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The talent and the political activism of Riz Ahmed

The actor and activist has just released his latest project, an LP and an anti-racist short film

The talent and the political activism of Riz Ahmed The actor and activist has just released his latest project, an LP and an anti-racist short film

These last 12 months have been the turning point for Riz Ahmed. He has just returned from the Berlin Film Festival, where he presented the film Mogul Mowgli, written and starring him, and in the meantime he also released an EP: The Long Goodbye, a breakup album that tells bitterly about his separation from England, addressing the issue of Brexit and denouncing the xenophobia that still survives among the British. The album has strong political content, contains some interludes by Mahershala Ali, Mindy Kaling and the activist Yara Shahidi and comes along with an anti-racist short film written by Ahmed himself. A real all-round art project. 

For many, the English actor, author and musician, also seen sitting in the front-row of Prada's Menswear FW2020 show, is the star of The Night Of, the miniseries that won him the Emmy for Best Actor for a miniseries or TV movie in 2017, the first given to a Muslim actor. Others have seen it in the latest instalment of the Jason Bourne's saga, in Nightcrawler, as the villain in Venom and in Rogue One: A Star Wars Story, others still remember him for the guest-star role in the last season of Lena Dunham's Girls – a role that earned him his second Emmy.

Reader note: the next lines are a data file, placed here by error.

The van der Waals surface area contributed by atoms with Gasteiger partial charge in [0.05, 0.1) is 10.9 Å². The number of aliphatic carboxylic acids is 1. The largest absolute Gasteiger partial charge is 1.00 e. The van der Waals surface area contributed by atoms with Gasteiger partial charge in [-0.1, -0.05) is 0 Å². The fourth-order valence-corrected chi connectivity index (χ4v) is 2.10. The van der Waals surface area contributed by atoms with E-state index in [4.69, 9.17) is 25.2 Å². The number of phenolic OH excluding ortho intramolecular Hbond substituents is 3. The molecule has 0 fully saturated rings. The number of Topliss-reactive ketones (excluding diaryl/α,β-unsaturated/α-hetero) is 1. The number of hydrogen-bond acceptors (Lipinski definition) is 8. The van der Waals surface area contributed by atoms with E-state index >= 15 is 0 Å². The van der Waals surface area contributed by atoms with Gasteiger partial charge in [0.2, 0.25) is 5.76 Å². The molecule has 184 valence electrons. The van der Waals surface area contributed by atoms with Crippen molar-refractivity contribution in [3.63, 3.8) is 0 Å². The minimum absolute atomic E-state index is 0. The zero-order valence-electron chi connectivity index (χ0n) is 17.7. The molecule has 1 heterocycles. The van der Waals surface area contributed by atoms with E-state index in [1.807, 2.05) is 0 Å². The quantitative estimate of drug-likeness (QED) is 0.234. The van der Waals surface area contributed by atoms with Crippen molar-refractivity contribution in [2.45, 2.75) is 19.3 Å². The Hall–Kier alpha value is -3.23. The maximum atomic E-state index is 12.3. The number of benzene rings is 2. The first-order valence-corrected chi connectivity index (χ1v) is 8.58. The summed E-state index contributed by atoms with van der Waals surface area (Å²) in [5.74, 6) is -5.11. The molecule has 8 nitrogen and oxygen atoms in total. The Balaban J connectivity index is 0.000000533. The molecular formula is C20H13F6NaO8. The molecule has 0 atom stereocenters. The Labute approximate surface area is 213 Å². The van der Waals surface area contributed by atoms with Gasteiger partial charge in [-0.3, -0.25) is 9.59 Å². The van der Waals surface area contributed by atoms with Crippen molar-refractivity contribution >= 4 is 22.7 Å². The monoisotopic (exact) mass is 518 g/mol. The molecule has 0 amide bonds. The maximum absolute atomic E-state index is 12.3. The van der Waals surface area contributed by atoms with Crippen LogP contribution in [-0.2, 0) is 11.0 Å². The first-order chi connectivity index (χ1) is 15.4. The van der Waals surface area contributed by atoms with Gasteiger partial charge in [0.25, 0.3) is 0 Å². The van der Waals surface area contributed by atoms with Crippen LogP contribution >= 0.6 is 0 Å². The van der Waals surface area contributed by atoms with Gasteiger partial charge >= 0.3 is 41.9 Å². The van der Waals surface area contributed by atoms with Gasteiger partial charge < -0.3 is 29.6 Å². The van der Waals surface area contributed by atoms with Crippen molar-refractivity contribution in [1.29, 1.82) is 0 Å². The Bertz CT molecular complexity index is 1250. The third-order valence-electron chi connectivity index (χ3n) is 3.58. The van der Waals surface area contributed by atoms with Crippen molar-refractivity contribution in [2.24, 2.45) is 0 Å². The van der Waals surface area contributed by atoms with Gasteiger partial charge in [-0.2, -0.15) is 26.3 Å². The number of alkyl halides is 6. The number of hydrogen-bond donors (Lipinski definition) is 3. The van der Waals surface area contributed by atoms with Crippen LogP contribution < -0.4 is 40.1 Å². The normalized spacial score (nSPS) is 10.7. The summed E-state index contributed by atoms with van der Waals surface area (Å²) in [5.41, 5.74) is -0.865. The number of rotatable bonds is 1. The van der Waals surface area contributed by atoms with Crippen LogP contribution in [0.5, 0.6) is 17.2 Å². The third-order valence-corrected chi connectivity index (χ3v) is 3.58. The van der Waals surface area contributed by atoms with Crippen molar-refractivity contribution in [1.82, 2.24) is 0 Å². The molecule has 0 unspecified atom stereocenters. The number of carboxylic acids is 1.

For many his face is still unknown – once Burberry, in a then-cancelled tweet of 2017, confused him with Dev Patel. The son of Pakistani Muslim immigrants, Ahmed was born and raised in Wembley, England. His story is similar to many others: 

Since I was a teenager I have had to play different characters, negotiating the cultural expectations of a Pakistani family, Brit-Asian rudeboy culture, and a scholarship to private school. The fluidity of my own personal identity on any given day was further compounded by the changing labels assigned to Asians in general. 

Ahmed has never forgotten his origins. "Auditions taught me to get through airports," he once said with irony (but not too much). He made his debut in 2006 with Michael Winterbottom's The Road to Guantanamo, a documentary film about the true story of three young Britons captured in Afghanistan because they were wrongly believed to be Al-Qaeda militants. The film won the Silver Bear in Berlin, but the festivities were short-lasting: back in London, Ahmed and three other actors were stopped at the airport and interrogated for more than an hour. "Did you become an actor to further the Muslim struggle?" they asked him. The episode became the trigger for his role as a political activist. Thanks to his efforts, he quickly became one of the protagonists of independent English cinema, with titles such as Chris Morris's Four Lions and Mira Nair's The Reluctant Fundamentalist, which opened the Venice Film Festival in 2012.